Last Saturday, we hosted our annual conference, Building Blocks for Missouri’s Success. The focus this year was on food security in Missouri, with Ellen Teller from the Food Research and Action Center in Washington, D.C. serving as the keynote speaker. For those who couldn’t make it, we asked the Empower Missouri staff to share a brief reflection on the event.
JMO – Executive Director
I am extremely thankful to the many people who worked together to create and carry out the Building Blocks for Missouri’s Success conference on November 9. We owe such a debt of thanks to people who do a good job packaging reliable data for the use of other advocates. The Hunger Atlas team at the Interdisciplinary Center on Food Security at the University of Missouri-Columbia do a great service to all of us who care about improving food security in Missouri by producing an updated report every three years.
Their workshop was fascinating, with easily understood maps and charts. Their research prompts caring people to think about work we might undertake together to create a positive impact in a county where data currently concerns us, for example, in counties with high levels of food insecurity, but low utilization of federal nutrition assistance programs and food pantries. The conference also made me reflect on the fact that there is no substitute for the witness of those with lived experience. Several times during the conference, my understanding was deepened when someone who had experienced homelessness or hunger shared their story. Let us find ways to furnish better support to those who undertake this difficult and irreplaceable task.
Conner Kerrigan – Communications Director
Building Blocks for Missouri’s Success was my first conference as a staff member for Empower Missouri. The thing that most amazed me was the absolutely palpable energy – from participants and presenters. The conference began at 10am on a Saturday, and went until 4:30pm. From the opening greeting to the closing panel, everyone was engaged and enthusiastic, asking challenging questions and seeking meaningful answers.
I was lucky enough to moderate a workshop with Samantha Stangl and Jake Eikenberry from The Clark-Fox Family Foundation about Mass Incarceration. After Samantha gave an overview of the state of mass incarceration in Missouri and recommended potential policy changes, Jake gave a very moving testimony about his experience in the criminal justice system. Participants in the workshop were captivated by Jake’s story, and used the Q & A time to ask meaningful questions about what reform can look like. The discussion that followed reminded me exactly why Empower Missouri puts on this conference each year. We want to provide enthusiastic activists with the tools and ideas that they need to advocate for justice and create meaningful change in their communities.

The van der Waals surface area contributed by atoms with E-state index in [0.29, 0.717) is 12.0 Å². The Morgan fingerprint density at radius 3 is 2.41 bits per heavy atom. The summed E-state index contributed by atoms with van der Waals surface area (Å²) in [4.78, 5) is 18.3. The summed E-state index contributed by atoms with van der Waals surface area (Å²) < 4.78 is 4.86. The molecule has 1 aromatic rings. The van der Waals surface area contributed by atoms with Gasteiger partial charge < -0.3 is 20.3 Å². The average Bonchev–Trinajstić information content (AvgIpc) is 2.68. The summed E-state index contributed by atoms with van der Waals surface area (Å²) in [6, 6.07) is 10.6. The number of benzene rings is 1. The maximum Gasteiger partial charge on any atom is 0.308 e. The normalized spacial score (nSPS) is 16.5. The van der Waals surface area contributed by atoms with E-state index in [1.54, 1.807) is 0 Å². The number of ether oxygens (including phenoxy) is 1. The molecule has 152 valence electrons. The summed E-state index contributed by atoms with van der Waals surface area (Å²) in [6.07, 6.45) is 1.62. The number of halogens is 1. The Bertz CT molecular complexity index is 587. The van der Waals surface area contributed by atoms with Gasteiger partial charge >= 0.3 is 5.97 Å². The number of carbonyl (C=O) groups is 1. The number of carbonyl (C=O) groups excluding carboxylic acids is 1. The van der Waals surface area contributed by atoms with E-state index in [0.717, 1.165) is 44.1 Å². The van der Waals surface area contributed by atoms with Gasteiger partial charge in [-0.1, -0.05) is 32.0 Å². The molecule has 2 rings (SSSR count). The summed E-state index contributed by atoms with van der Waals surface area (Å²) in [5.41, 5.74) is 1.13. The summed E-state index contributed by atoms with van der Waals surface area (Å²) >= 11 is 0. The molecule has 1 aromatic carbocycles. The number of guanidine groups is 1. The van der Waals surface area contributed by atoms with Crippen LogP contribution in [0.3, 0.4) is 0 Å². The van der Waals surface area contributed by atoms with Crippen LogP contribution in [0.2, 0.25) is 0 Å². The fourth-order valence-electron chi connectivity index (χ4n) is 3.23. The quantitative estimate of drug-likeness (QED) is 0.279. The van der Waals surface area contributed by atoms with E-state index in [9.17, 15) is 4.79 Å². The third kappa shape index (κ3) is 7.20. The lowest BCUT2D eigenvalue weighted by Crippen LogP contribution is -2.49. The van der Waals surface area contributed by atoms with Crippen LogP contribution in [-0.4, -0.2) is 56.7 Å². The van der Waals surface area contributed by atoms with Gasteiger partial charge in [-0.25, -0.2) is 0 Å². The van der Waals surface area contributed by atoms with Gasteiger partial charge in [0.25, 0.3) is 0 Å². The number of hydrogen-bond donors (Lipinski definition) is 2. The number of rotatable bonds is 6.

Christine Woody – Senior Policy and Advocacy Lead
Hunger is not a partisan issue. This is one of the messages that was interwoven throughout the Building Blocks for Missouri’s Success Conference that was held last weekend in Columbia. It was a conference full of hope and plans of action to move us forward in our fight against hunger in our state!
The non-partisan nature of hunger was highlighted by both our keynote speaker and in our closing legislative panel. Ellen Teller from the Food Research and Action Center (FRAC) in Washington D.C. spoke during lunch at the conference, sharing story after story of success in advocacy that she has led during her 30+ year career at FRAC. To the audience’s surprise, the bi-partisan support she received for her efforts was not just from a long time ago! For example, just this past year Congress passed (with bipartisan support) a strong Farm Bill that was signed by President Trump. The events around last year’s Farm Bill passage gives advocates like Ellen, and myself, hope for the passage of a strong Child Nutrition Reauthorization in 2020!